Ready-To-Learn Goal Still Yards Away From End Zone
Many of the nation's young children are not attending early-education programs or getting the learning experiences they need at home to prepare them for school, concludes a report from the organization responsible for measuring progress toward the eight national education goals.
The special report--the first ever from the National Education Goals Panel to focus on a single goal--examines 10 indicators to determine whether the nation is making headway toward the first goal, which states that by 2000, all children will start school ready to learn.
So far, too many children are still being born with health risks associated with behavior that could have been avoided, the report says. For example, their mothers smoked cigarettes or drank alcohol during pregnancy. And, according to the report, some youngsters are still not getting the immunizations they need.
The report was released last week by actor and director Rob Reiner at a National Governors' Association meeting in Columbus, Ohio. Mr. Reiner, who has devoted much of his attention recently to this issue, is chairman of the "I Am Your Child" campaign, a public-engagement effort stressing the importance of healthy development during the first three years of life. ("Awareness Campaign Puts Spotlight On Importance of Ages 0-3," April 23, 1997.)
The goals panel's report is "proof positive of the tremendous work we need to do to help our nation's youngest citizens grow up healthy and strong," Gov. George V. Voinovich of Ohio, a Republican and the current NGA chairman, said in a written statement. "We have made great strides in the past few years in raising public awareness and boosting immunizations, but we need to sustain this effort to reach more children."
Created in 1990, the bipartisan goals panel is made up of governors and other state and federal officials.
The three-day NGA session was held specifically to highlight states' activities to support families with young children and to increase the supply of high-quality child care and early education.
Delaware's Parent Education Partnership was one of the programs held up as an example for other states to follow. The partnership is a joint public-private venture aimed at improving parent education services throughout the state.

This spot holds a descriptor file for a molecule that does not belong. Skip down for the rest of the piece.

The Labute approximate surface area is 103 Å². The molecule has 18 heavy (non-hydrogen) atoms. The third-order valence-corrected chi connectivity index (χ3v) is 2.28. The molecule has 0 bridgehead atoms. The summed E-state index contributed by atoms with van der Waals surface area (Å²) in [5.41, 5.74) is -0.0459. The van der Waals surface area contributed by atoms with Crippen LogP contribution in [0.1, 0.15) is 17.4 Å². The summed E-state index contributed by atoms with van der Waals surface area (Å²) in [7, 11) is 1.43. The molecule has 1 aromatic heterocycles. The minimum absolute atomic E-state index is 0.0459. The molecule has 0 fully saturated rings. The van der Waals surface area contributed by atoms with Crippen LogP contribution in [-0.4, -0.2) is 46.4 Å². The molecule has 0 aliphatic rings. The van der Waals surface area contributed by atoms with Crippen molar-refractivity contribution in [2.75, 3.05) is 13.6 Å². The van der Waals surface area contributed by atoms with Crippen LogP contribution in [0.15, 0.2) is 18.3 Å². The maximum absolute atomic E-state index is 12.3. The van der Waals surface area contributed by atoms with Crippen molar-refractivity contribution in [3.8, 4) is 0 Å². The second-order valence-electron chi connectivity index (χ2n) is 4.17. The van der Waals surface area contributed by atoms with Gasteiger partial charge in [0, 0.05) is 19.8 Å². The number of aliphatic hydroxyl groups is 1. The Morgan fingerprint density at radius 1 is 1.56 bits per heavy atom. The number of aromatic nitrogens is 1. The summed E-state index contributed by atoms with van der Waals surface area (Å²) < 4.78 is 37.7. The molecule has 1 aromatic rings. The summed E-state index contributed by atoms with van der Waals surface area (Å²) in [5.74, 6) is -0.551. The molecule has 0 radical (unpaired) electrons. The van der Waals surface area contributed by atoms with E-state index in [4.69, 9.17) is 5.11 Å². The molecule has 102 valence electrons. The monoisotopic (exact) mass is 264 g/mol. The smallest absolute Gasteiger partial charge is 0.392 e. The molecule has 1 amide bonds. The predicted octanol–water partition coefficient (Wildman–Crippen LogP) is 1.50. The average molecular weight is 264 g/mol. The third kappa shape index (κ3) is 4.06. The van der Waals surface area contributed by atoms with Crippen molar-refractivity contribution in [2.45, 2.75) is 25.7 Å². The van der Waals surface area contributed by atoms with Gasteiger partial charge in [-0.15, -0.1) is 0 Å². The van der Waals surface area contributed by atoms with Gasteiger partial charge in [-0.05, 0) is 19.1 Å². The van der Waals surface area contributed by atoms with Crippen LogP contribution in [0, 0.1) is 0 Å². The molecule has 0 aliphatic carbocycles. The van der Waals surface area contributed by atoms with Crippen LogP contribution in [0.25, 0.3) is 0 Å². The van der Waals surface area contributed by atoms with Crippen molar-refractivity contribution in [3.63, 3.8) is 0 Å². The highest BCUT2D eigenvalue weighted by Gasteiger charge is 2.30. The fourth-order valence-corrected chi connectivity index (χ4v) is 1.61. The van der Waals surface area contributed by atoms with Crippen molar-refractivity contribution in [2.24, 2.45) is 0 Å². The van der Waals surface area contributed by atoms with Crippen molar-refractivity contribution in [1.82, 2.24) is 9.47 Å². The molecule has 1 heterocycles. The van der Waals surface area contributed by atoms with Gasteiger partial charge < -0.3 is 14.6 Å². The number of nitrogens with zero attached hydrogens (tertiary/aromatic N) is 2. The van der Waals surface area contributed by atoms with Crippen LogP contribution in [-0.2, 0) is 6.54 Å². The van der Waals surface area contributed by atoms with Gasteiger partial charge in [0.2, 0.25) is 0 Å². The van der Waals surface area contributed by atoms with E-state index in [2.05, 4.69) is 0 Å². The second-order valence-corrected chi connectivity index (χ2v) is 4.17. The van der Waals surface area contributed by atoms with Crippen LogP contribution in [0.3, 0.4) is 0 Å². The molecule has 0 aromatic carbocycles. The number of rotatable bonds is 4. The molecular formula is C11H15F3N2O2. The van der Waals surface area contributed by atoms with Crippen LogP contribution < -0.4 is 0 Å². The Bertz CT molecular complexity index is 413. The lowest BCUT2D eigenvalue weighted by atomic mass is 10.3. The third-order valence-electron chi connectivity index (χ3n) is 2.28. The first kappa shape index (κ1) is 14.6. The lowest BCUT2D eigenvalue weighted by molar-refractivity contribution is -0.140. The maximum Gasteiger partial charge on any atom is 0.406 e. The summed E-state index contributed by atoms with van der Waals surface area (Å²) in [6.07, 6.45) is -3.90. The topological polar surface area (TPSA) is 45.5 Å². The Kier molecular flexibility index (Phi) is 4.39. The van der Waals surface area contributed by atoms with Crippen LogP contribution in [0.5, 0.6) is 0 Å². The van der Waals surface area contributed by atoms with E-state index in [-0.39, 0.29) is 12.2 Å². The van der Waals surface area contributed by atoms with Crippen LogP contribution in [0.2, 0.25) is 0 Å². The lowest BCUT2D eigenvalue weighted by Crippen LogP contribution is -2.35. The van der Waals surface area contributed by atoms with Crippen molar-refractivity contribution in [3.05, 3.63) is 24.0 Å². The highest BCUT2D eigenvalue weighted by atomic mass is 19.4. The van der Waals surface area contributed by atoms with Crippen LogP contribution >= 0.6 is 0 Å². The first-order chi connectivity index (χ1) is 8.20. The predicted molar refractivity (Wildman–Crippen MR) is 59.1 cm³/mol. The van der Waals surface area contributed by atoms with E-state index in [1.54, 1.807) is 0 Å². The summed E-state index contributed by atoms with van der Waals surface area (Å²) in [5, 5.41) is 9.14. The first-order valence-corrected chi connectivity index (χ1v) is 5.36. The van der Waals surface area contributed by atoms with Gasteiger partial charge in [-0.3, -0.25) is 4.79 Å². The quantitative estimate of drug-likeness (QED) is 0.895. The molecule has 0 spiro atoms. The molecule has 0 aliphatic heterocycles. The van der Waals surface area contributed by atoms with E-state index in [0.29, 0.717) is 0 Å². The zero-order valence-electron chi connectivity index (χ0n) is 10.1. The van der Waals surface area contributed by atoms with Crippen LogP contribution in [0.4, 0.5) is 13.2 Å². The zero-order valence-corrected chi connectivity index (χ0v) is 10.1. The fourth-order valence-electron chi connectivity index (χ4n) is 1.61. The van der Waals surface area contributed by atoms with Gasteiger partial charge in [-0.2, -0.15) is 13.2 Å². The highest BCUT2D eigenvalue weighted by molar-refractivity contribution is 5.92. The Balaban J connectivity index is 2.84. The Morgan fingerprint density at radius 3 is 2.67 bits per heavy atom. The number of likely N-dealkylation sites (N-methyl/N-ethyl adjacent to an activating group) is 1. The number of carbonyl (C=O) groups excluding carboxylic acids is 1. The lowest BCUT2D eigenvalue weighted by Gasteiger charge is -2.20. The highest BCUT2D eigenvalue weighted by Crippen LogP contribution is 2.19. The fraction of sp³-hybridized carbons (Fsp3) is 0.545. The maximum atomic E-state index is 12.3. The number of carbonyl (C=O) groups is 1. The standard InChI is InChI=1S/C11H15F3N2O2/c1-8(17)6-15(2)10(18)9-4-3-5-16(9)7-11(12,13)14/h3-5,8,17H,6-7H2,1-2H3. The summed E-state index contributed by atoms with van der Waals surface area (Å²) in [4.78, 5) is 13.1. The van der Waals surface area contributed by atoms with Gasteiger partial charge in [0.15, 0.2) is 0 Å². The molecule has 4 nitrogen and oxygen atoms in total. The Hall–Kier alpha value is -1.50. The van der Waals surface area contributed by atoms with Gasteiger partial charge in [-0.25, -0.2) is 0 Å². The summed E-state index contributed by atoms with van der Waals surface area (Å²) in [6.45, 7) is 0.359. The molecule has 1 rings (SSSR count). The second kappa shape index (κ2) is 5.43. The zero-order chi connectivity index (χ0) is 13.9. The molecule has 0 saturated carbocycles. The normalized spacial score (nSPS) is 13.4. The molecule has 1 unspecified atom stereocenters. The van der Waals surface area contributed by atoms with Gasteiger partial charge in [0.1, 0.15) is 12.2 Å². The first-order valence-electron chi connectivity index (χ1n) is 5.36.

Another is Vermont's Success by Six project, which is providing about 9,000 children and their families with such services as visits to new parents, family-literacy classes, parent education groups, and health screenings for 2«-year-olds.
And in Rhode Island, in-home family child-care providers can receive health and dental insurance from the state.
No Direct Measures
The goals panel has identified qualities that children need to be successful when they enter school, such as emotional well-being, communication skills, and social development. But because no direct measures of those characteristics exist, the panel has "been giving indicators on what's measurable around the goal," said Ken Nelson, the executive director of the panel.
The new report also found that:
- In 1990, 6 percent of regulated family child-care providers had earned a child-development-associate credential, compared with 24 percent of the employees who worked in centers.
- The percentage of expectant mothers who began prenatal care during the first trimester of pregnancy ranged from 60 percent in some states to 90 percent in others in 1995.
- African-American infants were twice as likely as those from other racial and ethnic groups to be born at low birth weights.
- Forty-five percent of all infants and toddlers are read to every day. But of those babies whose parents didn't complete high school, only 25 percent are read to that often.
The panel intends to release a follow-up report on the first goal in 2000, which is also the year that the "I Am Your Child" campaign concludes.